It is a truism, but perhaps worth repeating here, that no one really wants to hear about or support work which has cost us little. To the extent that the Lutheran community sacrifices on behalf of, say, Central American immigrant children or Syrian Refugees, to that same extent we gain a hearing for these children among the powerful. Elected officials to whom I have spoken, and the members of their staffs to whom I have been more likely to speak, always come around to asking what my church itself has done to protect the ones for whose care I’m concerned. Some of their asking may simply grow out of a certain kind of political calculation (“How much did you all buy in before you asked for me to buy in?”). But I believe there is also at stake here the notion that because we present ourselves as people of faith, we will always come with evidence that we have put ourselves on the line for what we believe is important.
 And we speak, as we do, carefully and thoughtfully, but with passion, too, because there are so many other voices being raised in the corridors of power. This is the second reason for our engagement. One of the most fascinating features of making advocacy visits on Capitol Hill or in my state capital is seeing all the other groups and individuals making visits at the same time. Hurrying around in the Senate office buildings one busy afternoon during an advocacy day, I found myself twice in different waiting rooms with the same group of men and women speaking on behalf of farmers who grow sugar beets. The people who hold office in our country are subjected to so many appeals and are asked to support so many good ideas and pieces of legislation. Our advocacy visit or contact is often the only reminder in someone’s day that the weakest also deserve their attention and their action.
 It is easy enough for any one of us to forget the weakest people in our country and in our world. Even the best-hearted people, like most us and most of the people I have met doing advocacy work, live in a kind of bubble. There is just so much political and cultural noise around us all. Our advocacy ministry works best when we are careful, well-informed voices of reminding. “There are lots of people out there,” we say, “who expect something good from our public servants. Can we suggest what might be helpful?” And then we bear our witness. And when someone speaks on behalf of all of us, or of many of us, the speaking does resonate with people who are used to hearing a lot of talk.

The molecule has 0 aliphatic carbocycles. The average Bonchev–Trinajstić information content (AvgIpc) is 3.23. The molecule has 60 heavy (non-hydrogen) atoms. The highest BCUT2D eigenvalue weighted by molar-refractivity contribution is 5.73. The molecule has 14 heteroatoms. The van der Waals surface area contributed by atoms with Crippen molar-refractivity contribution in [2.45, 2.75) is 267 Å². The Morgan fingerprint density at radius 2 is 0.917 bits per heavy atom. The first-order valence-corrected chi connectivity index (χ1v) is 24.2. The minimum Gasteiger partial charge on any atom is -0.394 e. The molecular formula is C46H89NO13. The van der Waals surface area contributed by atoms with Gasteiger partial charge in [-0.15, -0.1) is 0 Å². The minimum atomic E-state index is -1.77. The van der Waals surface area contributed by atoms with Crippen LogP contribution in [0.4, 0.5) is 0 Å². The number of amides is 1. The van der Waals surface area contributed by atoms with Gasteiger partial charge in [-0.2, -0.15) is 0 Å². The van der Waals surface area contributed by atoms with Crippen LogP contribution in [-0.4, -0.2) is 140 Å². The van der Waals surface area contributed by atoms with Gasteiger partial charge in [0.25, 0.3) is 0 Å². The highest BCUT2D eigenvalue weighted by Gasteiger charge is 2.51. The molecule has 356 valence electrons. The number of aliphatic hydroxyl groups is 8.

The Distinctiveness of Lutheran Advocacy
 Of course, as we are not the only people speaking to our elected officials, so we are not the only ones advocating for the people and for the causes which are important to us. But I believe that we do our ministry of public advocacy as Lutherans with a style that is distinctive and valuable. First of all, I believe that we do our advocacy work with a certain humility that is rare in the push and pull of public life today. “Why should I teach a tailor how to make a suit?” Luther is reputed to have said. “He knows it himself. The same is true of the Prince. I shall only tell him that he should act like a Christian.” We rarely advocate in front of princes these days, and we are very careful making assumptions about the religious faith of the people we speak to. But we retain the sense, even when we are informing people about our concerns, that they have their own knowledge and their own calling from God, who ordains civil government to protect us all. We present ourselves as faithful people sharing information and asking for help. We are not on hand to tell other people how to do their (very difficult and demanding) jobs.